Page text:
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El Niño in the 1990s

Goddard, Lisa M.; Graham, Nicholas E.

The evolution of the unusual warming events of the first half of the 1990s is discussed based on the National Center for Environmental Prediction ocean re-analysis data, covering 1980–1995. The warmings occurring in 1991–1992, 1993, and 1994 are viewed as individual episodes, rather than as one long El Niño. It is shown that the warm episodes of the 1990s differ from previous El Niños in two important ways. First, subsurface anomalies are more strongly coupled to the mixed layer across the equatorial Pacific in the 1990s than in earlier years. Second, a persistent warm SST anomaly in the central Pacific has been instrumental in initiating warm events. Both of these factors interfere with the dominant mode of variability in the tropical Pacific air-sea system, namely the delayed oscillator mechanism. We postulate that the low skill of dynamical atmosphere-ocean models in predicting the recent warmings is related to a weakened delayed oscillator mechanism.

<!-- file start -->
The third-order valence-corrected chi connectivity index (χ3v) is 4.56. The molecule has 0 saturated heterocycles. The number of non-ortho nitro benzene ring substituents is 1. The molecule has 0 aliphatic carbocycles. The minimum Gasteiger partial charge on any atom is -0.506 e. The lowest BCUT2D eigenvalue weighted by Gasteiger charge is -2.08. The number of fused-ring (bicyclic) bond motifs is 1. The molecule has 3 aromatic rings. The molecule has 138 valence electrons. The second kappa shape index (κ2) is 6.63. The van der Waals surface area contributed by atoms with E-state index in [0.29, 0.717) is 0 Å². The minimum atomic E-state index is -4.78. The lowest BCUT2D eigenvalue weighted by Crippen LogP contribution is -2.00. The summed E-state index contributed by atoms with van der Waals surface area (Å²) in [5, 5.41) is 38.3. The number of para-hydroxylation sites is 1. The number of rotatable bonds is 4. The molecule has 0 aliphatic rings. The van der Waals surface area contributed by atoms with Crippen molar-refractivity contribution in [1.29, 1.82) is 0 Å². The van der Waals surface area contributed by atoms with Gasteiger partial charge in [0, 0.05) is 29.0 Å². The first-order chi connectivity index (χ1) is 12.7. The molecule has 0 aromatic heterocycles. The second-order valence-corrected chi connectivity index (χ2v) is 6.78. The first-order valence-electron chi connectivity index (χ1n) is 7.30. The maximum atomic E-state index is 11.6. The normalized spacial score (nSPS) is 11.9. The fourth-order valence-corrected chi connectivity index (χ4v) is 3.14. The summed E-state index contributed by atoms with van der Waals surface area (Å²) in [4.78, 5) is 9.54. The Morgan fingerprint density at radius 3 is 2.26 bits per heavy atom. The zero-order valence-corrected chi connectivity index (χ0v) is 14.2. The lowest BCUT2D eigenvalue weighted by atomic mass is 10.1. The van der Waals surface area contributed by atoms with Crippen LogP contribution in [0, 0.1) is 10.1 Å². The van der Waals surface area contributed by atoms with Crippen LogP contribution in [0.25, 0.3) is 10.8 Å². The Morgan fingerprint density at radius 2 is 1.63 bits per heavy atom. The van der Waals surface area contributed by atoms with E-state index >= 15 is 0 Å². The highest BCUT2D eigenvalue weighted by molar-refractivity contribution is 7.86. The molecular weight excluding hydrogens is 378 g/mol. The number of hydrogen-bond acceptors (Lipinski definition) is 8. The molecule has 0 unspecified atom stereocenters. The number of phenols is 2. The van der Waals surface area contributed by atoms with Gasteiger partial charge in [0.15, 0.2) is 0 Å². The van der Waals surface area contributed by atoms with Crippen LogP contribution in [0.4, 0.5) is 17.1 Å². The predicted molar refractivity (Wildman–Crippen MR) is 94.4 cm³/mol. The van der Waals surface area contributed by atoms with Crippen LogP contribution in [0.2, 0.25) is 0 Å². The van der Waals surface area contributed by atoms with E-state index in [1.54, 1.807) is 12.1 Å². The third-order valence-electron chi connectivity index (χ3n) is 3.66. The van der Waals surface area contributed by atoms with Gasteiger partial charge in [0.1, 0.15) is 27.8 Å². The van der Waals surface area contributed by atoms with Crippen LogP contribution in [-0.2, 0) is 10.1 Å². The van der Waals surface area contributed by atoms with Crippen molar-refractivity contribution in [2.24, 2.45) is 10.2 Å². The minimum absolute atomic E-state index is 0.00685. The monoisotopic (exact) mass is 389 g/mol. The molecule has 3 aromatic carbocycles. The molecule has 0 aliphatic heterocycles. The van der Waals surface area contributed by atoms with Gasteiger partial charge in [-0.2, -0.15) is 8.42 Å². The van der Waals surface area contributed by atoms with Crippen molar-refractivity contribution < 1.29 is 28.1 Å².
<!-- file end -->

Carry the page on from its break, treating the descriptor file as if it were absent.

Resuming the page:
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Also Published In

Journal of Geophysical Research: Oceans

More About This Work

Academic Units
International Research Institute for Climate and Society
American Geophysical Union
Published Here
April 7, 2016